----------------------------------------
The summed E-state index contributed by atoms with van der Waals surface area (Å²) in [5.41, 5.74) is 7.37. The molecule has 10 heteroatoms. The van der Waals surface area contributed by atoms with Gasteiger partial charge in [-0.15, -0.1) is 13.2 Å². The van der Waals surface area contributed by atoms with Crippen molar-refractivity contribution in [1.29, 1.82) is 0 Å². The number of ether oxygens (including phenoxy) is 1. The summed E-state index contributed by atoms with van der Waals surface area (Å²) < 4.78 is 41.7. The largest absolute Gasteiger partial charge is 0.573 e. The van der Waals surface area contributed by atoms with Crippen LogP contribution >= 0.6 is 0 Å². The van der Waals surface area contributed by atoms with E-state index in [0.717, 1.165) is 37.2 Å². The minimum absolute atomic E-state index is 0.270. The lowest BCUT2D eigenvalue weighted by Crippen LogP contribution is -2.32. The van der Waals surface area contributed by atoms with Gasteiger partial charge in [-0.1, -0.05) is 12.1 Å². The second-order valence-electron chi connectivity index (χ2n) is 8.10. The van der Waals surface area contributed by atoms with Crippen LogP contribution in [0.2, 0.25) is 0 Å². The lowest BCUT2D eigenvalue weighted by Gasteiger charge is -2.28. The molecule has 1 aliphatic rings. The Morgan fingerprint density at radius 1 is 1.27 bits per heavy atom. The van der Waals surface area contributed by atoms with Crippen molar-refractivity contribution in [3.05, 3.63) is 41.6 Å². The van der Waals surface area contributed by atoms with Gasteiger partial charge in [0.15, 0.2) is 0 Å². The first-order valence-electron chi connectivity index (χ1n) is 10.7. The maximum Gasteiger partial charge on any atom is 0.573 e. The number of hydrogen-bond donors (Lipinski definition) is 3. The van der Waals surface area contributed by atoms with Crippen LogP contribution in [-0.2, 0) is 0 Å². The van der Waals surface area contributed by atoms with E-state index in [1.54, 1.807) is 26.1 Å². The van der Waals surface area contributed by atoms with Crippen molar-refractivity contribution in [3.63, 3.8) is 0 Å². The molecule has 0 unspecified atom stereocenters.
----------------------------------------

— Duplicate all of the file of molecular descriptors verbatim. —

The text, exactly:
The summed E-state index contributed by atoms with van der Waals surface area (Å²) in [5.41, 5.74) is 7.37. The molecule has 10 heteroatoms. The van der Waals surface area contributed by atoms with Gasteiger partial charge in [-0.15, -0.1) is 13.2 Å². The van der Waals surface area contributed by atoms with Crippen molar-refractivity contribution in [1.29, 1.82) is 0 Å². The number of ether oxygens (including phenoxy) is 1. The summed E-state index contributed by atoms with van der Waals surface area (Å²) < 4.78 is 41.7. The largest absolute Gasteiger partial charge is 0.573 e. The van der Waals surface area contributed by atoms with Crippen LogP contribution >= 0.6 is 0 Å². The van der Waals surface area contributed by atoms with E-state index in [0.717, 1.165) is 37.2 Å². The minimum absolute atomic E-state index is 0.270. The lowest BCUT2D eigenvalue weighted by Crippen LogP contribution is -2.32. The van der Waals surface area contributed by atoms with Gasteiger partial charge in [-0.1, -0.05) is 12.1 Å². The second-order valence-electron chi connectivity index (χ2n) is 8.10. The van der Waals surface area contributed by atoms with Crippen LogP contribution in [0.2, 0.25) is 0 Å². The lowest BCUT2D eigenvalue weighted by Gasteiger charge is -2.28. The molecule has 1 aliphatic rings. The Morgan fingerprint density at radius 1 is 1.27 bits per heavy atom. The van der Waals surface area contributed by atoms with Crippen molar-refractivity contribution in [3.05, 3.63) is 41.6 Å². The van der Waals surface area contributed by atoms with Gasteiger partial charge in [0.15, 0.2) is 0 Å². The first-order valence-electron chi connectivity index (χ1n) is 10.7. The maximum Gasteiger partial charge on any atom is 0.573 e. The number of hydrogen-bond donors (Lipinski definition) is 3. The van der Waals surface area contributed by atoms with Crippen LogP contribution in [-0.2, 0) is 0 Å². The van der Waals surface area contributed by atoms with E-state index in [1.54, 1.807) is 26.1 Å². The van der Waals surface area contributed by atoms with Crippen molar-refractivity contribution in [3.63, 3.8) is 0 Å². The molecule has 0 unspecified atom stereocenters.